Is Fabio Capello right in handing John Terry the armband?
No one will ever know what was going on in the mind of a certain Mr. John Terry when the England captain’s armband was passed hastily around Copenhagen’s Parken Stadium last month without it coming as close as an inch to him, even once. During the course of those frantic 90 odd minutes in Denmark, it was taken as a rather ultimate and humiliating verification that the man so ruthlessly removed from the role by Fabio Capello would never reclaim the honor.
As Terry waited in the wings, he saw that ever so precious armband that was once so dear to him dished out from one player to another as if it were Christmas and everyone was exchanging gifts. First Frank Lampard, then Ashley Cole and finally Gareth Barry, all wore the badge of office in the absence of first-choice bearer Rio Ferdinand and deputy Steven Gerrard as England prevailed 2-1.
It’s barely been a year since Terry was stripped of the England captaincy – a job he lost last February amidst allegations of an affair with the ex-girlfriend of England team-mate Wayne Bridge. But he may be putting on the armband again for the Euro 2012 qualifying match against Wales at the Millennium Stadium in Cardiff on March 26th, if that is indeed Fabio Capello’s verdict.
With both Rio Ferdinand and Steven Gerrard missing the trip as they are once again sidelined through injury, Terry is a logical choice as stand-in skipper. Rumour has it that Capello will be meeting with Ferdinand and Gerrard, the current captain and vice-captain, over the next two days about the present hierarchy and this suggests that he is seriously considering the reinstatement of Terry. Capello will also have to keep in mind the claims of Frank Lampard and Wayne Rooney, third and fourth in the pecking order.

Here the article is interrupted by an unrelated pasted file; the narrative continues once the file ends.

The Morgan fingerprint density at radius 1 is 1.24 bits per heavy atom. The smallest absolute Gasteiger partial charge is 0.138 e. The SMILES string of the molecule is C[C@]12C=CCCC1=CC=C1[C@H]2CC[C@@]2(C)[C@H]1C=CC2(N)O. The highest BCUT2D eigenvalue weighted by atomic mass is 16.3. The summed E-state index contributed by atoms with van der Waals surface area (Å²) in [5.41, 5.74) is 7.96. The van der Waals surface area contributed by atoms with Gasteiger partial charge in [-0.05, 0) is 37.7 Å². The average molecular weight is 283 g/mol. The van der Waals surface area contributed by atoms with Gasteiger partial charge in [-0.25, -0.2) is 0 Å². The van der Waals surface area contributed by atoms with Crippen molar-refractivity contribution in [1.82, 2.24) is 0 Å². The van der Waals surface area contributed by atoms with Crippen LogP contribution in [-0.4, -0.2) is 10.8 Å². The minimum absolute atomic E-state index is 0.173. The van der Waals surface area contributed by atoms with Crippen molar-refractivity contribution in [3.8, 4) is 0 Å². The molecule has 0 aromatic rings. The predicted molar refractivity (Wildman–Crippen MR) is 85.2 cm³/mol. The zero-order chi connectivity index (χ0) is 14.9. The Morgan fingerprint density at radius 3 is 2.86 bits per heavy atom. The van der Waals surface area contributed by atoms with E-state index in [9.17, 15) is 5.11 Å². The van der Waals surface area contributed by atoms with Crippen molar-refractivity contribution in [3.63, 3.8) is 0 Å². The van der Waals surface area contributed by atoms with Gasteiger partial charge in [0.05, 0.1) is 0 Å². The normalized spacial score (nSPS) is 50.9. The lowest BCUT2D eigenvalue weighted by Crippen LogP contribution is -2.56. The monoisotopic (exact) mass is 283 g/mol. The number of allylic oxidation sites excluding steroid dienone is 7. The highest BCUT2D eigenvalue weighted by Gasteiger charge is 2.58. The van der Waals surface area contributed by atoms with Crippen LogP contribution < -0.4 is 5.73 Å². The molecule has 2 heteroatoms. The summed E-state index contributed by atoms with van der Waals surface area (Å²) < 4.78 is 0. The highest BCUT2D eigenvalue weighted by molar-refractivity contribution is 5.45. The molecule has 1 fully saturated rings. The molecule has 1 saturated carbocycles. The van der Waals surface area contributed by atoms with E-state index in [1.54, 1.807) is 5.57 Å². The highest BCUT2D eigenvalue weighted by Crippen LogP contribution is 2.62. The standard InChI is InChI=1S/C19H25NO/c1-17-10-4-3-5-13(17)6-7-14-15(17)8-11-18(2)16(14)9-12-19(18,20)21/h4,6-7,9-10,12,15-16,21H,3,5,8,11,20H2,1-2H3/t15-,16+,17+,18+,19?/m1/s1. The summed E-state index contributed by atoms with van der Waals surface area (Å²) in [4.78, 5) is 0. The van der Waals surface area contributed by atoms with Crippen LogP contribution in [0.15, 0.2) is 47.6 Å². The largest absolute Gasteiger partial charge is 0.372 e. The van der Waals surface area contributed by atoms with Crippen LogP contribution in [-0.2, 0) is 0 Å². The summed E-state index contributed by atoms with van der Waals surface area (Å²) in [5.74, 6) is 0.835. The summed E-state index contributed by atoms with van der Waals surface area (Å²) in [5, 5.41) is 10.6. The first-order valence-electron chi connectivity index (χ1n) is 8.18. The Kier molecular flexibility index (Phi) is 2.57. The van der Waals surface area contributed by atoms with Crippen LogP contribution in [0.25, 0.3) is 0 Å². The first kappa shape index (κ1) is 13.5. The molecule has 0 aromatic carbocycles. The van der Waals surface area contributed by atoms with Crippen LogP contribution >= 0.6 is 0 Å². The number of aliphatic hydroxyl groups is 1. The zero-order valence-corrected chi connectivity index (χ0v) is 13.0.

However, claims about Terry returning as the permanent skipper of the national team is another matter altogether.
Although Capello was quite right in sacking Terry, it would be wrong to even consider relieving Ferdinand of his duties. This bizarre series of events won’t just hurt the already damaged dressing room morale but will also reflect badly on the Italian’s ability to lead the English team. Not only Ferdinand but even Gerrard will have every right to question Capello’s decision to restore the captaincy to a player he dispatched with minimum fuss. Agreed Capello wants to avoid it being passed around like it was in February’s friendly against Denmark, but then they would not be human if they did not privately wonder about the logic of Capello’s change of heart.
Terry had held the job since his appointment by Steve Mclaren in 2006, but lost it when his reputation came under question. Now despite this, Capello appears ready to forgive and forget. But what we should ask ourselves is this – If Ferdinand was good enough to be named England captain by Capello after Terry’s dismissal, then surely he is good enough to continue, right?